Action by Charles McDevitt against the by virtue of which a city engineer was inMayor and Aldermen of Jersey City. Judg. duced to undertake duties for which otherment for defendants, and plaintiff appeals. wise outside engineers would have been paid. Affirmed.

In Evans v. Trenton, 24 N. J. Law, 764, the Argued November term, 1908, before GAR- extra duties were held altogether outside the RISON, PARKER, and VOORHEES, JJ. scope of the office. In the present case the

•For other cases see same topic and section NUMBER in Dec. & Am. Digs. 1907 to date, & Reporter Indexes

appellant was merely performing the duties of L. Williams as defendant. The jurat of of the next higher rank, as is done constant- | the affidavit is signed by one who appended ly in the army, for example, and for which to his name the title "M. C. C. of N. J.," and only since 1898 the pay of the superior rank it is claimed that the court will not take juhas been allowed by statute. Act April 26, dical notice that this means a master in 1898, c. 191, 30 Stat. 364; Act May 26, 1900, chancery. This question, however, we find c. 586, 31 Stat. 211. The resolution of No- unnecessary to discuss. vember 22, 1907, was not a contract, for the Shortly after the issue of the district court services had been performed long before. attachment, another attachment was begun

Nor was there any authority in law for the in the Passaic circuit court against Louis resolution of November 22d. If it be re- Williams, who is said to be the same person garded as a gratuity, it was clearly beyond as the L. Williams made defendant in the the power of the board. If we look at it as first suit. The prosecutor was appointed aua salary for a new officer, viz., acting cap- ditor in the circuit court suit and promptly tain, we are met by the absence of any pro- intervened in the district court attachment, vision of law for either the creation or pay of asking that the district court should quash such office. Whatever the duties performed its writ of attachment on the ground that the by appellant he remained a sergeant until defendant's name was not properly stated in his promotion on July 1st. Leonard v. Fag. the affidavit and writ. The court not only en, ubi suprą. Nor was it an increase in the refused to quash the attachment, but made salary of sergeant. Appellant claims that it an order, on motion of the plaintiff's attorwas not, and we agree with him. If it were ney, that the affidavit, writ, and all other so claimed, then as we construe the acts of papers filed in the cause be amended by in1889 (P. L. p. 402) and 1905 (P. L. p. 132) serting the name Louis Williams, instead of adopted by Jersey City, especially the lat. L. Williams, and denying the auditor's moter, an increase in pay in sergeants should tion on the ground that the defects urged in apply to all sergeants, and not merely to one said motion were properly amendable, and who had been singled out for such increase the circumstances of the case were shown to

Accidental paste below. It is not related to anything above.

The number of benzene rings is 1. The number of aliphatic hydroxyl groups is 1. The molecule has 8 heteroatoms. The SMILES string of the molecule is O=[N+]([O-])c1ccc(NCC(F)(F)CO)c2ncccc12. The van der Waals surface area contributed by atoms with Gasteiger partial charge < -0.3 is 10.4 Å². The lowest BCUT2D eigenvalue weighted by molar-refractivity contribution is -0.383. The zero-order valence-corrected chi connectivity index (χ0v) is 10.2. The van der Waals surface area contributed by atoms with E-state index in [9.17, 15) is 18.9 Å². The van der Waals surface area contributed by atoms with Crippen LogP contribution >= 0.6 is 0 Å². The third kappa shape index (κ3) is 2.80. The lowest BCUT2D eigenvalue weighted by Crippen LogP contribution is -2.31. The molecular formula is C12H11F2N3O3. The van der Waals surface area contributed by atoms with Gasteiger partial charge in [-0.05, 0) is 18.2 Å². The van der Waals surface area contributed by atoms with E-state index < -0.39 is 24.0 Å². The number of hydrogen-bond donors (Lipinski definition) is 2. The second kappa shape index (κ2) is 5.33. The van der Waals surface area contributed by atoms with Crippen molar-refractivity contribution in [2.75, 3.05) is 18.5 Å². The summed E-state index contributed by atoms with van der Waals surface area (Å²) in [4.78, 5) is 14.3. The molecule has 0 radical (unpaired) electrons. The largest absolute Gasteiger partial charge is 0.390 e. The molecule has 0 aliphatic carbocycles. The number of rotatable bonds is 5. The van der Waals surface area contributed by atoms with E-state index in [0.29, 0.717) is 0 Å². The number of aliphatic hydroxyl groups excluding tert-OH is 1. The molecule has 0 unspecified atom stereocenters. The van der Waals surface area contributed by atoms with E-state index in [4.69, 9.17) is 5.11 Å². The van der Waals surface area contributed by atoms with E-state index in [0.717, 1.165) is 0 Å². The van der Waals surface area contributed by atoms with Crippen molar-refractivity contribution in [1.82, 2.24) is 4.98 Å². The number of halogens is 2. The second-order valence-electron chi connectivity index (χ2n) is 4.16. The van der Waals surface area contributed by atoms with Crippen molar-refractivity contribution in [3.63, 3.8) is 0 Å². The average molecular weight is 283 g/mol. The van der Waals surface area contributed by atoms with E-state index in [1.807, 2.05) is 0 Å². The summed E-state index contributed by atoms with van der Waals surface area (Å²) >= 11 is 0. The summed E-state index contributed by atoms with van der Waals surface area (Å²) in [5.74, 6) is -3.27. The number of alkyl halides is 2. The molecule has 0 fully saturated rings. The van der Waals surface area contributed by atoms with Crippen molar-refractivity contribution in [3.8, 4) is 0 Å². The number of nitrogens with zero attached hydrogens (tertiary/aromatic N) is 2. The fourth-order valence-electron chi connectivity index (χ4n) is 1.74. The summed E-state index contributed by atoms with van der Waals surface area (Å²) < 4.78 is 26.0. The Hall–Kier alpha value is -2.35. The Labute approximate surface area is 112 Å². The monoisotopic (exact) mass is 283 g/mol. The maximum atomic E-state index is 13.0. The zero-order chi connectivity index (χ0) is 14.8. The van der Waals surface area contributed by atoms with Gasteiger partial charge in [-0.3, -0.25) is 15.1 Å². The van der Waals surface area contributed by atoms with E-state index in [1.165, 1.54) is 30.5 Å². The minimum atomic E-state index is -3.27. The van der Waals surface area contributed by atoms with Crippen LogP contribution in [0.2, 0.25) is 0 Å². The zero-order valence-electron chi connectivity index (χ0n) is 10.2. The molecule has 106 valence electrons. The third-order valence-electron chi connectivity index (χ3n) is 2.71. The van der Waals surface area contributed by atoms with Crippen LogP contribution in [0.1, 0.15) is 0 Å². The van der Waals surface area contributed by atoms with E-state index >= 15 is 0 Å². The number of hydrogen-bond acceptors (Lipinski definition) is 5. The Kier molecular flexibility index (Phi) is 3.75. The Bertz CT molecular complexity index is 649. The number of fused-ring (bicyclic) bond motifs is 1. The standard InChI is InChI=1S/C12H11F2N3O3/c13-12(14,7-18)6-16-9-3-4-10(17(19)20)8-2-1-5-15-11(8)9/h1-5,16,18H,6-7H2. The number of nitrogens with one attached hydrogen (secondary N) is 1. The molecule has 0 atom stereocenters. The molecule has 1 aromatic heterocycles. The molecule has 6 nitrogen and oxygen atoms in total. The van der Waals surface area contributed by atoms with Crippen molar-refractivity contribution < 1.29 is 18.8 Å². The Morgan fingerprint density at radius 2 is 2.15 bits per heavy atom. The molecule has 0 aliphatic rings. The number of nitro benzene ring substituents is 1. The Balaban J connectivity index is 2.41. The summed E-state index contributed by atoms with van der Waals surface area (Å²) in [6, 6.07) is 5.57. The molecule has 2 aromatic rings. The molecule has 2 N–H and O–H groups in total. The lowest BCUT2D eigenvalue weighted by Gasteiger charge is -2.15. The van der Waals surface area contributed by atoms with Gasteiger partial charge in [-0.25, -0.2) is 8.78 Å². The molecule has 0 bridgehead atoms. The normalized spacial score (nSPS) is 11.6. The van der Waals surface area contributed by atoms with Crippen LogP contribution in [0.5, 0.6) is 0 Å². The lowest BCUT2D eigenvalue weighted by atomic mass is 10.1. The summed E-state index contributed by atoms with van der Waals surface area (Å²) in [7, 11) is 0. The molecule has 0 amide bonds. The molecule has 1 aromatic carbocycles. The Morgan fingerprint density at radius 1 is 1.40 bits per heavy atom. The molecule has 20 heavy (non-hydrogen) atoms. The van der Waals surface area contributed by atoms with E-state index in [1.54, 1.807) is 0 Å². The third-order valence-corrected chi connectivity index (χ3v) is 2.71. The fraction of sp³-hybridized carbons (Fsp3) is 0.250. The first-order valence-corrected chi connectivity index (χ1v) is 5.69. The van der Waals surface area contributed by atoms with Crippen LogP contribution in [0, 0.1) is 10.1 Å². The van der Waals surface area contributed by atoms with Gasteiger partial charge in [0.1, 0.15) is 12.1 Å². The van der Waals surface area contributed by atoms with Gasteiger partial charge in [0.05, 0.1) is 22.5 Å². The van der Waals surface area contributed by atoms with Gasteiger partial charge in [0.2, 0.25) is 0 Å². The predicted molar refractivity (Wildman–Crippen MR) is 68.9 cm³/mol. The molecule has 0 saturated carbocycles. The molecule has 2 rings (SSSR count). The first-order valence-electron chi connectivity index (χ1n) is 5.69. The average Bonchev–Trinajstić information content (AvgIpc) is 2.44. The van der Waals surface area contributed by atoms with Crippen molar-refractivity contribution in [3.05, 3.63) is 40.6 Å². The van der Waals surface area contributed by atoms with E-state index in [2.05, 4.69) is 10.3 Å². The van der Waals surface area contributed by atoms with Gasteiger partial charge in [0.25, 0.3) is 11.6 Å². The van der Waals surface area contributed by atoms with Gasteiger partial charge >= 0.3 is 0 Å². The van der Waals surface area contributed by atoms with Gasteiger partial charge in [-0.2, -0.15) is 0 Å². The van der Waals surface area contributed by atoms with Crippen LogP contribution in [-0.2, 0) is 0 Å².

The judgment of the district court respect- be such that the court in its discretion should ing the claim of $216.64 was correct, and order the amendment to be made. It is this will be affirmed, with costs.

action of the district court that is attacked by the present writ.

The status of an auditor in an attachment (77 N. J. L. 377)

out of a superior court to attack the validi. MCGREW, Auditor, v. STEINER et al. ty of an attachment in a district court may (Supreme Court of New Jersey. Feb. 23, 1909.) well be questioned. By the statute the cir

cuit court attacbment is a supersedeas to a ATTACHMENT (88 101, 122*) — AFFIDAVIT AMENDMENT-ERROR IN NAME.

district court attachment, and the sheriff An affidavit on which an attachment is to takes possession as against the district court be based must, in the absence of statutory pro- constable or sergeant at arms. District vision to the contrary, state the Christian name of the defendant debtor, an initial being insutti- Court Act June 14, 1898 (P. L. P. 587, § 77). cient; and, if the initial only be given in such By the same statute the district court ataffidavit, it cannot afterwards be amended. tachment retains its priority, and the plain- [Ed. Note.--For other cases, see Attachment, tiff's claim, if adjudged valid, is settled by Cent. Dig. 88 258, 332; Dec. Dig. 88 101, 122.*] the circuit court auditor as a prior claim. (Syllabus by the Court.)

We find nothing in the attachment act reCertiorari to District Court of Passaic.

quiring or authorizing an auditor to attack Certiorari by Benjamin E. McGrew, Au- other attachments for illegality, but his staditor, against Herman Steiner and L. Wil- tus for that purpose is not brought into quesliams to the district court. Reversed.

tion here. He did as a matter of fact, interArgued November term, 1908, before GAR

vene in the district court and petitioned that RISON, PARKER, and VOORHEES, JJ.

the writ and proceedings be quashed. He

was heard in that court. If his application George P. Rust, for prosecutor. James A. had been simply denied, and the case were Sullivan, for defendants.

before us in that form, his status as an in

tervener would be open to examination; but PARKER, J. This writ brings up certain the district court did not content itself with proceedings in attachment had before the denying his application, but went further district court of the city of Passaic, in which and undertook, as against him, to amend the the defendant Steiner was plaintiff and the affidavit and writ and other proceedings, and defendant Williams defendant. The attidavit it is these amendments that he now attacks for attachment in the district court alleged by certiorari. We think that he has a status that “L. Williams" was indebted to the for that purpose. Coming now to the merits plaintiff, and that the said L. Williams ab- of the case, we fail to see by what authority sconded from his creditors. The writ of at the district court undertook to amend the tachment as issued gave merely the name l affidavit and the writ, and especially the